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Hepatic artery aneurysm repair: a case report.

Jaunoo SS, Tang TY, Uzoigwe C, Walsh SR, Gaunt ME - J Med Case Rep (2009)

Bottom Line: Hepatic artery aneurysms remain a clinically significant entity.Therefore, surgery was delayed for 3 months when aneurysm repair with reconstruction of the hepatic artery was successfully performed.There is no significant difference in cardiac risk in patients who have undergone vascular surgery within 6 months of a myocardial infarction compared with those who have had the operation in the 6 to12 month time frame.

View Article: PubMed Central - HTML - PubMed

Affiliation: Department of General Surgery, Royal Shrewsbury Hospital, Mytton Oak Road, Shrewsbury, SY3 8XQ, UK. ssj@doctors.org.uk.

ABSTRACT

Introduction: Hepatic artery aneurysms remain a clinically significant entity. Their incidence continues to rise slowly and mortality from spontaneous rupture is high. Repair is recommended in those aneurysms greater than 2 cm in diameter. It is not surprising that vascular comorbidities, such as ischaemic heart disease, are common in surgical patients, particularly those with arterial aneurysms such as these. The decision of when to operate on patients who require urgent surgery despite having recently suffered an acute coronary syndrome remains somewhat of a grey and controversial area. We discuss the role of delayed surgery and postoperative followup of this vascular problem.

Case presentation: A 58-year-old man was admitted with a 5.5 cm hepatic artery aneurysm. The aneurysm was asymptomatic and was an incidental finding as a result of an abdominal computed tomography scan to investigate an episode of haemoptysis (Figure 1). Three weeks prior to admission, the patient had suffered a large inferior myocardial infarction and was treated by thrombolysis and primary coronary angioplasty. Angiographic assessment revealed a large aneurysm of the common hepatic artery involving the origins of the hepatic, gastroduodenal, left and right gastric arteries and the splenic artery (Figures 2 and 3). Endovascular treatment was not considered feasible and immediate surgery was too high-risk in the early post-infarction period. Therefore, surgery was delayed for 3 months when aneurysm repair with reconstruction of the hepatic artery was successfully performed. Graft patency was confirmed with the aid of an abdominal arterial duplex. Plasma levels of conventional liver function enzymes and of alpha-glutathione-S-transferase were within normal limits. This was used to assess the extent of any hepatocellular damage perioperatively. The patient made a good recovery and was well at his routine outpatient check-ups.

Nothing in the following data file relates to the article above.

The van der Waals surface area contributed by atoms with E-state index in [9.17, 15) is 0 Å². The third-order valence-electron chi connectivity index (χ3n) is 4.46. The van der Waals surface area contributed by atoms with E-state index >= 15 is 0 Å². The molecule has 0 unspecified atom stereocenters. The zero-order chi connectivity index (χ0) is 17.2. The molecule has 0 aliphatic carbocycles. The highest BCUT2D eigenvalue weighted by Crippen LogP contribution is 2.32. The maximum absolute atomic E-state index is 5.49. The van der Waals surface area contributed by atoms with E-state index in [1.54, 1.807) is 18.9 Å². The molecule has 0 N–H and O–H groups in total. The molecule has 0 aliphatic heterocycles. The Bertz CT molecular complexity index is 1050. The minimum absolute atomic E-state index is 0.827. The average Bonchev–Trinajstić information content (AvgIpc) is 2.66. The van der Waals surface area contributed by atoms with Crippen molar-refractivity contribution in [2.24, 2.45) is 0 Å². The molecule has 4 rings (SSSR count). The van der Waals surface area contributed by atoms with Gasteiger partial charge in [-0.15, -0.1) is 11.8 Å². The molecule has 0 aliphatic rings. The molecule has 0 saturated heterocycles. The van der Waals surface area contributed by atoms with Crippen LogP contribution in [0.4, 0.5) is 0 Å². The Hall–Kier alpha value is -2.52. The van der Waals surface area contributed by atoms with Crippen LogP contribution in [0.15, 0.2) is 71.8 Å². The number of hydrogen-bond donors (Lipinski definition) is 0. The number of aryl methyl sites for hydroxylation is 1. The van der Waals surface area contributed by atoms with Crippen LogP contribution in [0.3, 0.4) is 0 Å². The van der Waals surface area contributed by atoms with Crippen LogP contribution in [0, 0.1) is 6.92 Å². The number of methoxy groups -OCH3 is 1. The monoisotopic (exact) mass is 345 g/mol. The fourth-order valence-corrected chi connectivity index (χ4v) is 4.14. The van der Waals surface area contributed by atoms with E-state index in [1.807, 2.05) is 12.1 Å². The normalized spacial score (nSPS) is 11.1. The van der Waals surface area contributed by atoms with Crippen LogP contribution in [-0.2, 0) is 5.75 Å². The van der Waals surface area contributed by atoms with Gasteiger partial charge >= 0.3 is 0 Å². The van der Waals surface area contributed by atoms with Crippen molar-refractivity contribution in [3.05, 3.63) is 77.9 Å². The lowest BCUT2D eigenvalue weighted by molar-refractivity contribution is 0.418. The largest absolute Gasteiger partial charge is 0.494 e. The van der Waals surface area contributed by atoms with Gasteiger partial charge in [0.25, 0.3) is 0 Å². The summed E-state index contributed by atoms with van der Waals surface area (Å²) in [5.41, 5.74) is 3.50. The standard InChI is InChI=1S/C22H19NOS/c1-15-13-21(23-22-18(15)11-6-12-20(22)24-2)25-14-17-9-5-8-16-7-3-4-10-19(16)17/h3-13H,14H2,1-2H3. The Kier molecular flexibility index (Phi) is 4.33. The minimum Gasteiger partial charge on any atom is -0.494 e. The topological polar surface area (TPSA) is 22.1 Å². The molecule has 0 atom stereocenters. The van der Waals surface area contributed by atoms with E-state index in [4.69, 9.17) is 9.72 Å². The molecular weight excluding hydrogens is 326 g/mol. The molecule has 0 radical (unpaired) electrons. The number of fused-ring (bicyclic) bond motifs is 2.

Conclusion: There is no significant difference in cardiac risk in patients who have undergone vascular surgery within 6 months of a myocardial infarction compared with those who have had the operation in the 6 to12 month time frame. Use of alpha-glutathione-S-transferase gives an indication of the immediate state of hepatic function and should be used in addition to traditional liver function tests to monitor hepatic function postoperatively.

No MeSH data available.


Related in: MedlinePlus

Angiogram showing the patient's large hepatic artery aneurysm.
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Figure 2: Angiogram showing the patient's large hepatic artery aneurysm.

Mentions: A 58-year-old man was admitted with a 5.5 cm hepatic artery aneurysm. The aneurysm was asymptomatic and was an incidental finding as a result of an abdominal computed tomography scan to investigate an episode of haemoptysis (Figure 1). Three weeks prior to admission, the patient had suffered a large inferior myocardial infarction and was treated by thrombolysis and primary coronary angioplasty. Angiographic assessment revealed a large aneurysm of the common hepatic artery involving the origins of the hepatic, gastroduodenal, left and right gastric arteries and the splenic artery (Figures 2 and 3). Endovascular treatment was not considered feasible and immediate surgery was too high-risk in the early post-infarction period. Therefore, surgery was delayed for 3 months when aneurysm repair with reconstruction of the hepatic artery was successfully performed. Graft patency was confirmed with the aid of an abdominal arterial duplex. Plasma levels of conventional liver function enzymes and of alpha-glutathione-S-transferase were within normal limits. This was used to assess the extent of any hepatocellular damage perioperatively. The patient made a good recovery and was well at his routine outpatient check-ups.